DP14182 Ethnic Conflicts and the Informational Dividend of Democracy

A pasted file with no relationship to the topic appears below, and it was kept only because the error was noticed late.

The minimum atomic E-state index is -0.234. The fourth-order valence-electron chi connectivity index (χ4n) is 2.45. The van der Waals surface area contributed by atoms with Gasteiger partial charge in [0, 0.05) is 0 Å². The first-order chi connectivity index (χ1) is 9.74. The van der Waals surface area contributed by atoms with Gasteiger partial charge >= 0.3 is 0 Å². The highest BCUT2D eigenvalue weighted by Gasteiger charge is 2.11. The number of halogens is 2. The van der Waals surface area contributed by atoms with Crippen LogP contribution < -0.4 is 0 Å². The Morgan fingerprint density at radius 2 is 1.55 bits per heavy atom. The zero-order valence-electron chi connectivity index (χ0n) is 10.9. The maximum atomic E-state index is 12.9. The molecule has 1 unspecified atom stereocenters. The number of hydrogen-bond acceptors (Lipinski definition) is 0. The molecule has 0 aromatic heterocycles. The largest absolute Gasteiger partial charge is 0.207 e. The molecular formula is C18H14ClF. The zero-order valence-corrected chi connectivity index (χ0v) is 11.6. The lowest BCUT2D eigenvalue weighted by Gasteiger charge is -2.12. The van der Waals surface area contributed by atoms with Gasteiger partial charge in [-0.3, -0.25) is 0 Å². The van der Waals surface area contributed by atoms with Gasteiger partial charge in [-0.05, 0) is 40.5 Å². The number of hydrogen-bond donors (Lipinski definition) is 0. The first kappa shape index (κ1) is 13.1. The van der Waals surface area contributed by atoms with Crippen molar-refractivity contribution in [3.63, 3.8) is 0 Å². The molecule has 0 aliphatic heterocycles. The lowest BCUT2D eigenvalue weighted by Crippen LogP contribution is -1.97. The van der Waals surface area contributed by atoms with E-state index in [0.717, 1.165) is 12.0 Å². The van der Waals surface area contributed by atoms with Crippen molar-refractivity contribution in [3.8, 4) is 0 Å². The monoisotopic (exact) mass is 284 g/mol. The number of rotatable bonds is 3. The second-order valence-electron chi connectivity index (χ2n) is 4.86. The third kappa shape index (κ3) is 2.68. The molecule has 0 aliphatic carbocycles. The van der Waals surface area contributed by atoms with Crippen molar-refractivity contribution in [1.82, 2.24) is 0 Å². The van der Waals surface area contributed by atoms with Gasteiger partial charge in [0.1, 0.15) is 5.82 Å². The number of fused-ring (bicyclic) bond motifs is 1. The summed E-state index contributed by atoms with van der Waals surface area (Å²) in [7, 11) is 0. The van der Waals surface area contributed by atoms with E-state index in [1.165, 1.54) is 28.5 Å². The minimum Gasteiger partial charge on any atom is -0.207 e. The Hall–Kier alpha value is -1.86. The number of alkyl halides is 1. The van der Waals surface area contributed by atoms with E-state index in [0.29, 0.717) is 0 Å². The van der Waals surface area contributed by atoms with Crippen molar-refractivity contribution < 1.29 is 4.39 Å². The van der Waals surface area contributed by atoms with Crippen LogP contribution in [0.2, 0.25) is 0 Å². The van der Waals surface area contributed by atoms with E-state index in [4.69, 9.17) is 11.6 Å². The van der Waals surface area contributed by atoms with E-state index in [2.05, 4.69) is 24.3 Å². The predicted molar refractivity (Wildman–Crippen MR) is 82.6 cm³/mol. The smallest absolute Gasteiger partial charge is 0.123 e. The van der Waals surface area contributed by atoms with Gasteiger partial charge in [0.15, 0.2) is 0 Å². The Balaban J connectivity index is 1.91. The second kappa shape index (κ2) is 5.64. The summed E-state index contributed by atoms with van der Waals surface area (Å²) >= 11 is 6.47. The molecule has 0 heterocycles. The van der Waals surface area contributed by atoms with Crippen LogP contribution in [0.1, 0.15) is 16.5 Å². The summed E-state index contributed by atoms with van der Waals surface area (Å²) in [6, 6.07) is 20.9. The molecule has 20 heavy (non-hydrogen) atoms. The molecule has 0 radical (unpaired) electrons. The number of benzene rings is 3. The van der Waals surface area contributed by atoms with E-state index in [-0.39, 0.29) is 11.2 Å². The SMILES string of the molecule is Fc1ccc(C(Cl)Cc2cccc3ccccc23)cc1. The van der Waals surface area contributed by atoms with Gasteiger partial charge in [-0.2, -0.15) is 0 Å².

Prevailing explanations view democracy as an institutional arrangement that solves a class conflict between a rich elite and the rest of population. We study the logic of democratic transition when ethnic tensions are more salient than the poor/rich divide. We build a simple theory where (i) ethnic groups negotiate over allocating the economic surplus and (ii) both military and political mobilizations rest on the unobserved strength of ethnic identity. By eliciting information on mobilization, free and fair elections restore inter-ethnic bargaining efficiency and prevent conflict outbreak. We show that democratic transition can be rationally chosen by autocrats, even if it involves a risk of losing power, as elections reduce the informational rent of the opposition, allowing the legitimately elected ruler to grab more economic surplus. Our setup generates new predictions on the nature of political regime, government tenure, ethnic favoritism and social unrest for ethnically divided countries - all consistent with novel country-level and ethnic group-level panel evidence on democratization in the post-decolonization period.